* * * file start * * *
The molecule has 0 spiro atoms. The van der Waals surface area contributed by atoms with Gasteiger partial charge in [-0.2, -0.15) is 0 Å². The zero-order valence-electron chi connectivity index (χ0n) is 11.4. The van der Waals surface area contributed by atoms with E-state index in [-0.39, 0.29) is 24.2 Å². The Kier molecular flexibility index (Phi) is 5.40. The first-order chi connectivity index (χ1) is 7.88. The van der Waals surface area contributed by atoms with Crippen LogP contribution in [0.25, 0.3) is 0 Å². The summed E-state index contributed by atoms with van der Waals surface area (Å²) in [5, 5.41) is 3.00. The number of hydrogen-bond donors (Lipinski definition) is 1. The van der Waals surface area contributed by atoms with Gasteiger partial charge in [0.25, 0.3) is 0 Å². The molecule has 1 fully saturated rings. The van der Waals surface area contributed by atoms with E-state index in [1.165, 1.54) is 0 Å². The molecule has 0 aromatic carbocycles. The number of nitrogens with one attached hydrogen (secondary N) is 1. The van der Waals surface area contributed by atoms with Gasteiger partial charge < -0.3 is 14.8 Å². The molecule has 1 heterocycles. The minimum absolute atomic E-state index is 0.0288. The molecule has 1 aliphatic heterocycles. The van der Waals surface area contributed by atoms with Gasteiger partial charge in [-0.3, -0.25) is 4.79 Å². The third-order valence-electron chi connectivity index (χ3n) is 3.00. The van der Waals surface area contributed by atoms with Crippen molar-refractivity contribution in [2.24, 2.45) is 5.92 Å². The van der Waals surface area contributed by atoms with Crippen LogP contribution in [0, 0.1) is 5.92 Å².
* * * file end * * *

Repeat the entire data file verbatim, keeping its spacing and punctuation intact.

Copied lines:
The molecule has 0 spiro atoms. The van der Waals surface area contributed by atoms with Gasteiger partial charge in [-0.2, -0.15) is 0 Å². The zero-order valence-electron chi connectivity index (χ0n) is 11.4. The van der Waals surface area contributed by atoms with E-state index in [-0.39, 0.29) is 24.2 Å². The Kier molecular flexibility index (Phi) is 5.40. The first-order chi connectivity index (χ1) is 7.88. The van der Waals surface area contributed by atoms with Crippen LogP contribution in [0.25, 0.3) is 0 Å². The summed E-state index contributed by atoms with van der Waals surface area (Å²) in [5, 5.41) is 3.00. The number of hydrogen-bond donors (Lipinski definition) is 1. The van der Waals surface area contributed by atoms with Gasteiger partial charge in [0.25, 0.3) is 0 Å². The molecule has 1 fully saturated rings. The van der Waals surface area contributed by atoms with E-state index in [1.165, 1.54) is 0 Å². The molecule has 0 aromatic carbocycles. The number of nitrogens with one attached hydrogen (secondary N) is 1. The van der Waals surface area contributed by atoms with Gasteiger partial charge < -0.3 is 14.8 Å². The molecule has 1 heterocycles. The minimum absolute atomic E-state index is 0.0288. The molecule has 1 aliphatic heterocycles. The van der Waals surface area contributed by atoms with Gasteiger partial charge in [-0.3, -0.25) is 4.79 Å². The third-order valence-electron chi connectivity index (χ3n) is 3.00. The van der Waals surface area contributed by atoms with Crippen molar-refractivity contribution in [2.24, 2.45) is 5.92 Å². The van der Waals surface area contributed by atoms with Crippen LogP contribution in [0, 0.1) is 5.92 Å².